“What we want to do is give people this sort of forgotten experience of dealing with physical stuff, dealing with music on a physical level,” Hunter said. “People have that capacity; they’ve just sort of forgotten about it.”
Their pursuit for this physical experience began during this year’s South by Southwest music festival, held March 6–17 in Austin, Texas, which they attended together. During the event, they came across Boston rock band “Free Pizza,” signed to cassette-heavy label BUFU Records. The group was marketing its music through cassettes, and Hunter said he and Samuels were taken aback by the affordability of the tapes.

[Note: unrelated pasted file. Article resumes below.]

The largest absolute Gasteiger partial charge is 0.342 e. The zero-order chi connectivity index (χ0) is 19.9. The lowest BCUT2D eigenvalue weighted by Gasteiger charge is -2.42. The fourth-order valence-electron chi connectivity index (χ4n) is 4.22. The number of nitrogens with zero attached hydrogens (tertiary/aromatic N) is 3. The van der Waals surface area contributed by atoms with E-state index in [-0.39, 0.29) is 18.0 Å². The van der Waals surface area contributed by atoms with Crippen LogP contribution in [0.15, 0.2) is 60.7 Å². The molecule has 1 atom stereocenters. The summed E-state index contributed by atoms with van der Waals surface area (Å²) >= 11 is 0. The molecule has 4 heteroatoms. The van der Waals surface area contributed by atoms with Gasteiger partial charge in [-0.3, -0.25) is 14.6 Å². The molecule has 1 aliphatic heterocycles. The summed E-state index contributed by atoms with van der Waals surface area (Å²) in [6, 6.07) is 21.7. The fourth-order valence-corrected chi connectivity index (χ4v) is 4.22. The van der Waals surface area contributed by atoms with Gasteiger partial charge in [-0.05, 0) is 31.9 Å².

“It was like, five bucks for a tape, five bucks for a shirt,” Hunter said. “I got both. Who wouldn’t?”
This brush with the realm of cassettes stuck with the pair, and Samuels said their interest in the medium bloomed before they were able to make their return trip back to Ithaca from the festival.
“On the ride back, [Hunter] had already looked up how much tapes cost,” Samuels said.
Now, almost a month since its inception, Sweet Baby God Records hasn’t waited to get the creative gears turning. The label has gained a name inspired by Ghanian painter Almighty God, who Hunter discovered while in Paris, and a signature black-and-white aesthetic that takes cues from the pair’s whimsically scrawled doodles.
With their label’s creative identity cemented, Samuels and Hunter said their mentality moving forward is not focused on facilitating their own creative pursuits, but rather giving others the opportunity to realize and distribute their own projects.